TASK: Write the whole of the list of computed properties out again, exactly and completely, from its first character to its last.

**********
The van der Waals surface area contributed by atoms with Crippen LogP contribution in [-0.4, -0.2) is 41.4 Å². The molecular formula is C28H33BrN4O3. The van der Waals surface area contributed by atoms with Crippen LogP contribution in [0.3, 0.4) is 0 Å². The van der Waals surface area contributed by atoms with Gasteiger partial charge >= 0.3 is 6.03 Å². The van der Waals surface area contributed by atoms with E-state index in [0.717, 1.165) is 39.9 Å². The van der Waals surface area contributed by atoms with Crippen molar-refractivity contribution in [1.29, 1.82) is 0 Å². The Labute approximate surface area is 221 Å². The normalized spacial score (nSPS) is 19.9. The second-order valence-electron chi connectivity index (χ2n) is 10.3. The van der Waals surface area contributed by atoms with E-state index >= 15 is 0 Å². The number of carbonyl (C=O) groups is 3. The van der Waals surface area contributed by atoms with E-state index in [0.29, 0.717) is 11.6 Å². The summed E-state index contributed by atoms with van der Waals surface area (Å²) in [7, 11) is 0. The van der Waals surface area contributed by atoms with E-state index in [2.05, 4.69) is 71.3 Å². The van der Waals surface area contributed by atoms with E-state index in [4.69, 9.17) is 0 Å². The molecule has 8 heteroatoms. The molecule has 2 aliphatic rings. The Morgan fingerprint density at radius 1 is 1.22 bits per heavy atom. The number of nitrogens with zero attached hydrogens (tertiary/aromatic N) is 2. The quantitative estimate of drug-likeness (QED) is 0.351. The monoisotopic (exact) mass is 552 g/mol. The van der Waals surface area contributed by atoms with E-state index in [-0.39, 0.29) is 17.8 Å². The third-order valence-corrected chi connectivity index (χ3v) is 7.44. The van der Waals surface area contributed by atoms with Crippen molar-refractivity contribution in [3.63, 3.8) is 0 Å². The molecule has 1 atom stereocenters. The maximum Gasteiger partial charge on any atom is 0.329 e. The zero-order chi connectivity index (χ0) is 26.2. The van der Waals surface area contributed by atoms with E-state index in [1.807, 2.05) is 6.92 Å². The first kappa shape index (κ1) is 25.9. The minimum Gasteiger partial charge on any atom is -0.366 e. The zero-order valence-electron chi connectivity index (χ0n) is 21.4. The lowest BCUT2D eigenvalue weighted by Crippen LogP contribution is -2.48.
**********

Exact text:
The van der Waals surface area contributed by atoms with Crippen LogP contribution in [-0.4, -0.2) is 41.4 Å². The molecular formula is C28H33BrN4O3. The van der Waals surface area contributed by atoms with Crippen LogP contribution in [0.3, 0.4) is 0 Å². The van der Waals surface area contributed by atoms with Gasteiger partial charge >= 0.3 is 6.03 Å². The van der Waals surface area contributed by atoms with E-state index in [0.717, 1.165) is 39.9 Å². The van der Waals surface area contributed by atoms with Crippen molar-refractivity contribution in [1.29, 1.82) is 0 Å². The Labute approximate surface area is 221 Å². The normalized spacial score (nSPS) is 19.9. The second-order valence-electron chi connectivity index (χ2n) is 10.3. The van der Waals surface area contributed by atoms with E-state index >= 15 is 0 Å². The number of carbonyl (C=O) groups is 3. The van der Waals surface area contributed by atoms with E-state index in [0.29, 0.717) is 11.6 Å². The summed E-state index contributed by atoms with van der Waals surface area (Å²) in [7, 11) is 0. The van der Waals surface area contributed by atoms with E-state index in [2.05, 4.69) is 71.3 Å². The van der Waals surface area contributed by atoms with E-state index in [4.69, 9.17) is 0 Å². The molecule has 8 heteroatoms. The molecule has 2 aliphatic rings. The Morgan fingerprint density at radius 1 is 1.22 bits per heavy atom. The number of nitrogens with zero attached hydrogens (tertiary/aromatic N) is 2. The quantitative estimate of drug-likeness (QED) is 0.351. The monoisotopic (exact) mass is 552 g/mol. The van der Waals surface area contributed by atoms with E-state index in [-0.39, 0.29) is 17.8 Å². The third-order valence-corrected chi connectivity index (χ3v) is 7.44. The van der Waals surface area contributed by atoms with Crippen molar-refractivity contribution in [3.63, 3.8) is 0 Å². The molecule has 1 atom stereocenters. The maximum Gasteiger partial charge on any atom is 0.329 e. The zero-order chi connectivity index (χ0) is 26.2. The van der Waals surface area contributed by atoms with E-state index in [1.807, 2.05) is 6.92 Å². The first kappa shape index (κ1) is 25.9. The minimum Gasteiger partial charge on any atom is -0.366 e. The zero-order valence-electron chi connectivity index (χ0n) is 21.4. The lowest BCUT2D eigenvalue weighted by Crippen LogP contribution is -2.48.